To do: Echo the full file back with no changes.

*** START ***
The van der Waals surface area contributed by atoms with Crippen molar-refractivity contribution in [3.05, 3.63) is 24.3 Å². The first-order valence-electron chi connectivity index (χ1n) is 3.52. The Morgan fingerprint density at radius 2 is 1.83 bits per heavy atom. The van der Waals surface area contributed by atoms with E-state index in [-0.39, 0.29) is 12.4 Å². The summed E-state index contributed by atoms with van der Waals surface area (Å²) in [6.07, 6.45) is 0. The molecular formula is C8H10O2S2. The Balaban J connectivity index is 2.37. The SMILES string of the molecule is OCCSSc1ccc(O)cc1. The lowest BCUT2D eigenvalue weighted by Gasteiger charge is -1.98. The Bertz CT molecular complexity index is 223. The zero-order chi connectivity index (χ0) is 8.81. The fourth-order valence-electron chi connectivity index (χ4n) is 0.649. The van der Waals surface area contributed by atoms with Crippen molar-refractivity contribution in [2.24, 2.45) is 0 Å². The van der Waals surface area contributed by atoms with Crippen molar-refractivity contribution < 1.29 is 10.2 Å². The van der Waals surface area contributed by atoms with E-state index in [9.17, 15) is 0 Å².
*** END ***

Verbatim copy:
The van der Waals surface area contributed by atoms with Crippen molar-refractivity contribution in [3.05, 3.63) is 24.3 Å². The first-order valence-electron chi connectivity index (χ1n) is 3.52. The Morgan fingerprint density at radius 2 is 1.83 bits per heavy atom. The van der Waals surface area contributed by atoms with E-state index in [-0.39, 0.29) is 12.4 Å². The summed E-state index contributed by atoms with van der Waals surface area (Å²) in [6.07, 6.45) is 0. The molecular formula is C8H10O2S2. The Balaban J connectivity index is 2.37. The SMILES string of the molecule is OCCSSc1ccc(O)cc1. The lowest BCUT2D eigenvalue weighted by Gasteiger charge is -1.98. The Bertz CT molecular complexity index is 223. The zero-order chi connectivity index (χ0) is 8.81. The fourth-order valence-electron chi connectivity index (χ4n) is 0.649. The van der Waals surface area contributed by atoms with Crippen molar-refractivity contribution in [2.24, 2.45) is 0 Å². The van der Waals surface area contributed by atoms with Crippen molar-refractivity contribution < 1.29 is 10.2 Å². The van der Waals surface area contributed by atoms with E-state index in [9.17, 15) is 0 Å².